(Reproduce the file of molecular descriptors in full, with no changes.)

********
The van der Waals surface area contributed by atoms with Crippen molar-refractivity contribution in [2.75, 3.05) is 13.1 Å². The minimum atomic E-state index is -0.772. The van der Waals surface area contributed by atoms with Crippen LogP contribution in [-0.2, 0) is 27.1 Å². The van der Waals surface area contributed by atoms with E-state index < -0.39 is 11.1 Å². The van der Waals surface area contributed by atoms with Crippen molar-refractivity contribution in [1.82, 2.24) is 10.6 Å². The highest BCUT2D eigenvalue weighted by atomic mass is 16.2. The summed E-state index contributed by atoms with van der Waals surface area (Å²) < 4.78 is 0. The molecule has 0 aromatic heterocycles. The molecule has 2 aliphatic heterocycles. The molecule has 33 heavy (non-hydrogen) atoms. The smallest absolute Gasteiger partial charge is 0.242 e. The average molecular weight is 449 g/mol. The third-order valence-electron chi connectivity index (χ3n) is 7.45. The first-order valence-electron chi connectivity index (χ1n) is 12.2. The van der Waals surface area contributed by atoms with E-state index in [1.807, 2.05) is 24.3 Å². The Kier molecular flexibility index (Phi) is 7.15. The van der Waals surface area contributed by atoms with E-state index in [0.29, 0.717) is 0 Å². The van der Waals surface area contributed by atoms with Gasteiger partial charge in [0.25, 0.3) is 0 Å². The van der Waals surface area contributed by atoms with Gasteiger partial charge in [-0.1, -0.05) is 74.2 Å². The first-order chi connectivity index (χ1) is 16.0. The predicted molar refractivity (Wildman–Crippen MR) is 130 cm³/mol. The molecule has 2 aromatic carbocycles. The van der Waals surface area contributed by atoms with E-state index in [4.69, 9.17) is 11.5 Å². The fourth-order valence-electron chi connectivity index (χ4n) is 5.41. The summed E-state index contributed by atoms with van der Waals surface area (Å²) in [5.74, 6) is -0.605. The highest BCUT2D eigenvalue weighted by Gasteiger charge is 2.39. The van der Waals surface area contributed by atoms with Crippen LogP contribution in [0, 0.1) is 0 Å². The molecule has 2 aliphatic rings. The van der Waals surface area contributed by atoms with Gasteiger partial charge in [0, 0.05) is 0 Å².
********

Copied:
The van der Waals surface area contributed by atoms with Crippen molar-refractivity contribution in [2.75, 3.05) is 13.1 Å². The minimum atomic E-state index is -0.772. The van der Waals surface area contributed by atoms with Crippen LogP contribution in [-0.2, 0) is 27.1 Å². The van der Waals surface area contributed by atoms with E-state index < -0.39 is 11.1 Å². The van der Waals surface area contributed by atoms with Crippen molar-refractivity contribution in [1.82, 2.24) is 10.6 Å². The highest BCUT2D eigenvalue weighted by atomic mass is 16.2. The summed E-state index contributed by atoms with van der Waals surface area (Å²) < 4.78 is 0. The molecule has 0 aromatic heterocycles. The molecule has 2 aliphatic heterocycles. The molecule has 33 heavy (non-hydrogen) atoms. The smallest absolute Gasteiger partial charge is 0.242 e. The average molecular weight is 449 g/mol. The third-order valence-electron chi connectivity index (χ3n) is 7.45. The first-order valence-electron chi connectivity index (χ1n) is 12.2. The van der Waals surface area contributed by atoms with E-state index in [1.807, 2.05) is 24.3 Å². The Kier molecular flexibility index (Phi) is 7.15. The van der Waals surface area contributed by atoms with E-state index in [0.29, 0.717) is 0 Å². The van der Waals surface area contributed by atoms with Gasteiger partial charge in [0.25, 0.3) is 0 Å². The van der Waals surface area contributed by atoms with Gasteiger partial charge in [-0.1, -0.05) is 74.2 Å². The first-order chi connectivity index (χ1) is 16.0. The predicted molar refractivity (Wildman–Crippen MR) is 130 cm³/mol. The molecule has 2 aromatic carbocycles. The van der Waals surface area contributed by atoms with E-state index in [4.69, 9.17) is 11.5 Å². The fourth-order valence-electron chi connectivity index (χ4n) is 5.41. The summed E-state index contributed by atoms with van der Waals surface area (Å²) in [5.74, 6) is -0.605. The highest BCUT2D eigenvalue weighted by Gasteiger charge is 2.39. The van der Waals surface area contributed by atoms with Crippen LogP contribution in [0, 0.1) is 0 Å². The molecule has 2 aliphatic rings. The van der Waals surface area contributed by atoms with Gasteiger partial charge in [0, 0.05) is 0 Å².